As I continued to paint I started wanting to learn more, to overcome challenges I was having. So on to the internet, websites, blogs, artist pages, and YouTube.
Well. It didn’t take long before I started learning how to mix colors. Cool.
Then, I started learning that I should be paying attention to values. So, more videos, more blogs, more learning. And then, composition. I needed to plan my paintings better to have better composition. Then edges, and blending. Color temperature, brush handling, techniques, etc. etc. etc.
Soon enough I found myself with a dizzying list of things I needed to know, and practice, in order to be “good”. What was once a fun way to splash color on a canvas became a bit intimidating.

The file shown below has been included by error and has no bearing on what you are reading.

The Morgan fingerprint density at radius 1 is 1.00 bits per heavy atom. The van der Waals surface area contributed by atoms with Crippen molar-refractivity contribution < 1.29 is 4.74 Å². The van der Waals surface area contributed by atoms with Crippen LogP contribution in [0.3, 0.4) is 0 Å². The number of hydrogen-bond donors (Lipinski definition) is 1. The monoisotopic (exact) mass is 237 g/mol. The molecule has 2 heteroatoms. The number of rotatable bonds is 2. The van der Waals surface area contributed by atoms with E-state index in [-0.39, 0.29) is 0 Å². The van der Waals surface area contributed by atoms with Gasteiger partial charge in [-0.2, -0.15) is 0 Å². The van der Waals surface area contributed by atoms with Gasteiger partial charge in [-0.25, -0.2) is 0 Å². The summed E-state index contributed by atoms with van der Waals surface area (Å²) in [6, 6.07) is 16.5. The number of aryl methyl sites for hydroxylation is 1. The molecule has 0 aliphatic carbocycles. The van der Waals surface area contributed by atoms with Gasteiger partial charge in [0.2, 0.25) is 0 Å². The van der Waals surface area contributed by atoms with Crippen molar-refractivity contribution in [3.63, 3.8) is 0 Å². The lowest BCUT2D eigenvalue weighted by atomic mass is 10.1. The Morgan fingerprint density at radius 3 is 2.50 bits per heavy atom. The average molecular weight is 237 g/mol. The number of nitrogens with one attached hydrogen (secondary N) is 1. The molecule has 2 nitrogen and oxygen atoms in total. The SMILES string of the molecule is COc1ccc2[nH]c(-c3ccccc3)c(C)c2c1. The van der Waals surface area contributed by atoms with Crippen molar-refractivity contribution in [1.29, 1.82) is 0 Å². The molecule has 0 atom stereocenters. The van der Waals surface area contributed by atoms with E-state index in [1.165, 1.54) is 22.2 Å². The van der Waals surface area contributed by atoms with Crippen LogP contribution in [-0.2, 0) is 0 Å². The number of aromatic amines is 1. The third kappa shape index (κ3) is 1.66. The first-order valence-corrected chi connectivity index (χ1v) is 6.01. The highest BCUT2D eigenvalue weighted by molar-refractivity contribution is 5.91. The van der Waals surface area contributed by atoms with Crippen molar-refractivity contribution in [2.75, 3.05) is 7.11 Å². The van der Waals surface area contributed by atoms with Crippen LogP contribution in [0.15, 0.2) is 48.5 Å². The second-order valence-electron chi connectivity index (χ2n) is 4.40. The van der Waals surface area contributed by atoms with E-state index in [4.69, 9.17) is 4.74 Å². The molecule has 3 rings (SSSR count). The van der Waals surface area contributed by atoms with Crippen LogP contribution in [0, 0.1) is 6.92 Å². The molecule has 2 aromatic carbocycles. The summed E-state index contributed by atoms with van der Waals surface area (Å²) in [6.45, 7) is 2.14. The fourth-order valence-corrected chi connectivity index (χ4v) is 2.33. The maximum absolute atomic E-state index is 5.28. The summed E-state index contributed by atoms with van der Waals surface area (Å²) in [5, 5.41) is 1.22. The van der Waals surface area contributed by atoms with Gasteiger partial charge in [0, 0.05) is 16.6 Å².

I was reminded of this today talking to another artist. He was saying how sometimes when he sits down to paint he starts worrying about the details and loses sight of the big picture. He, like me, would focus on one part of the painting trying to get it right.
Last Saturday I attended a 4 hour workshop by artist Aline Ordman a really wonderful landscape painter (website here) and we were instructed to bring something to paint (photos mostly, since we were confined indoors due to weather). So I took my most recent painting, Waitsfield Farm, because I was not fully satisfied with how it turned out. My hope was to re-paint the same landscape with what I hoped to learn and see if it came out better/
Aline gave a 1-hour demo in which she painted a quick landscape and provided commentary on what she was doing and why. Here is the painting she completed (in oils) in just 1 hour